Through all the bucking, almost turning over, the rider is thrown back then violently forward. Head bent down, exasperated, his left hand grasps the base of his horse’s mane. His right darts up to hold onto his hat, a reflexive but futile action.
The saddle horn crushes into his gut and he flings forward again. Erratic jerking slings the belt with his Colt revolver away from his body.
All hell has broken loose in the corpus of the horse, and the rider foresees the worst. The agony in the equine is so great that nothing can restrain his turbulent motion. His forelegs pull up tightly, close to his body, as far from the danger as possible. Gravity brings him hurling back down before he goes, again, immediately skyward. All the while, the viper’s fangs and the buzzing, beating, vibrating, dizzying, and gut-wrenching sound on the ground has nearly driven the steed insane. Hooves kick up a cloud of dust, sown with the smell of grime and panic.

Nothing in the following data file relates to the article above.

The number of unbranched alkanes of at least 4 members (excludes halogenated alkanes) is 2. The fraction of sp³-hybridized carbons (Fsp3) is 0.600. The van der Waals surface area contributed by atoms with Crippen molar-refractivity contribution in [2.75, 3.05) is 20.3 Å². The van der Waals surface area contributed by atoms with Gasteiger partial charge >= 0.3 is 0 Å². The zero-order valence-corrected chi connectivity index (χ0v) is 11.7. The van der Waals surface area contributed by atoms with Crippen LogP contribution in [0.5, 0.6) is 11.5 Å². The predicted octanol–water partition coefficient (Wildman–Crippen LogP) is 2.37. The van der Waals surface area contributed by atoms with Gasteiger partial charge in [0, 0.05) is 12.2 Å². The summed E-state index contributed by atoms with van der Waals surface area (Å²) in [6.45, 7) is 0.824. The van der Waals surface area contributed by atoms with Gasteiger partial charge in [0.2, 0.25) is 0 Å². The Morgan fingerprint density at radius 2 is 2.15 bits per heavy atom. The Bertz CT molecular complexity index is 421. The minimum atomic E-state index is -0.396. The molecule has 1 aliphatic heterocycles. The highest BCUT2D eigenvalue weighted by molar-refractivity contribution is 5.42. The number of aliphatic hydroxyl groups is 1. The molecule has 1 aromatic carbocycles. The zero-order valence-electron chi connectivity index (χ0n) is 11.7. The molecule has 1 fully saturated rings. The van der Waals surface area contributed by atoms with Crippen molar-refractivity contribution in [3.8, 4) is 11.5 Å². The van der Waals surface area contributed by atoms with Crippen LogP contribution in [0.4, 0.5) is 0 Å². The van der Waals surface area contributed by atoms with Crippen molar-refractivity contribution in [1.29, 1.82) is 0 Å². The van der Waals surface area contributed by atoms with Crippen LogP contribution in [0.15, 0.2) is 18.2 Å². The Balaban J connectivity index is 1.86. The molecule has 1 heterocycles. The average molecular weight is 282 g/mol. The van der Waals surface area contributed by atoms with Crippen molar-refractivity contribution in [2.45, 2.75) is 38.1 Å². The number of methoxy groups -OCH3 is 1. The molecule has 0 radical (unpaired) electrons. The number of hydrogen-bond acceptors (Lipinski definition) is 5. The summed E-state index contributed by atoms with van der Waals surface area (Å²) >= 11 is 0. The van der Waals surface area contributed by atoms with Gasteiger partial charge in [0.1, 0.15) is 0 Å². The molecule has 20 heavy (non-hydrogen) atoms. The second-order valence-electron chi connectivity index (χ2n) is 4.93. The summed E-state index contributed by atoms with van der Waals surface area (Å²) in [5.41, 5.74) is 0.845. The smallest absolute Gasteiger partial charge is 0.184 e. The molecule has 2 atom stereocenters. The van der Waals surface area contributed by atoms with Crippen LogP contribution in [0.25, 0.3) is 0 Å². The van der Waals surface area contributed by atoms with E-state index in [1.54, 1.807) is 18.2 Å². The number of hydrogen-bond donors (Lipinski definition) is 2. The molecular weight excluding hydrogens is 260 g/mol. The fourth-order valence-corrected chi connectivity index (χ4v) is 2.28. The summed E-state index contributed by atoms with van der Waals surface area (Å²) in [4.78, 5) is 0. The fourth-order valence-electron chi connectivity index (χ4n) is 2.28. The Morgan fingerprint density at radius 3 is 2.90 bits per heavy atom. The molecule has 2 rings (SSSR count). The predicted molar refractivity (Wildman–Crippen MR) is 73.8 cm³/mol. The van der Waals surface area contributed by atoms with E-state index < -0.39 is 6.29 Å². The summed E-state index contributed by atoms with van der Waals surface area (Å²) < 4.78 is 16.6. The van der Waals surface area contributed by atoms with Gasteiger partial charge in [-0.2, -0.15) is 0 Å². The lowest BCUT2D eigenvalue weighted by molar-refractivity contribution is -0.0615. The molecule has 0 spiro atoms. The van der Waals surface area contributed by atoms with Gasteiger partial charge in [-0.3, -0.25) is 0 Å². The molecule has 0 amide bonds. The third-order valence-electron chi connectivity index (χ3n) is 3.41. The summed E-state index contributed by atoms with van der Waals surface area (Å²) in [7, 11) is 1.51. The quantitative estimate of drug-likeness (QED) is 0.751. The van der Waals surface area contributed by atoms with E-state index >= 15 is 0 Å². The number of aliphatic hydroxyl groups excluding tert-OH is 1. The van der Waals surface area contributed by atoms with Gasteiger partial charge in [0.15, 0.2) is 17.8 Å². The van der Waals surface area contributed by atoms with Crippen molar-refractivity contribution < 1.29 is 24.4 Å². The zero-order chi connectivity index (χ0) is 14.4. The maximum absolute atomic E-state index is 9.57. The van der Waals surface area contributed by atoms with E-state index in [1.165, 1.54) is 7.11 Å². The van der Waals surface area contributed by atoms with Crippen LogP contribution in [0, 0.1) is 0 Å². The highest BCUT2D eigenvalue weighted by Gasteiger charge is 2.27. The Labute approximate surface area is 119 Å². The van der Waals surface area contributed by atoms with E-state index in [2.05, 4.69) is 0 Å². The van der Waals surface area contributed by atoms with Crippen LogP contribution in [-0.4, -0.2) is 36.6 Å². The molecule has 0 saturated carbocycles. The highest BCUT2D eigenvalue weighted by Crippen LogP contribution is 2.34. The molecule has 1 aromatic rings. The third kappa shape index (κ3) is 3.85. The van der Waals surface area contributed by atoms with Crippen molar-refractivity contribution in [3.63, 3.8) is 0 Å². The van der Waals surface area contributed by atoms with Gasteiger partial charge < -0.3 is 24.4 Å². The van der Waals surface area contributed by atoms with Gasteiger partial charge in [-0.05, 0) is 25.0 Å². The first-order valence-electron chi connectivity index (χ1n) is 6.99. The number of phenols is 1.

In this moment of madness, the snake’s tail end continues it heart-stopping drumming. Then, without notice, a serpentine shadow slithers off through the woods.
When the danger is finally gone, there is no quick return to calm, so high had been the adrenaline rush for mount and rider. These are moments you relive, that will bring nightmares to both man and beast. And if snakes do dream, this one will curl up in its hole, recalling two enormous hooves crashing down, so close to ending its rattling days in the underbrush.
In the split-second image of the sculpture, we don’t know if the viper struck. That was likely Remington’s plan—an action shot like no other—no time for hesitation; act now, as fast as you can!
But then what?
I wrote the ending I saw, but we don’t know. That is the eternal beauty of the piece.
Some pieces of art move me so that I am compelled to write about them—what they look like, but more often, how I see the scene in its own history. This is what the series “Taking You There” is about.
Wayne A. Barnes was an FBI agent for 29 years working counterintelligence. He had many undercover assignments, including as a member of the Black Panthers. His first spy stories were from debriefing Soviet KGB defectors. He now investigates privately in South Florida.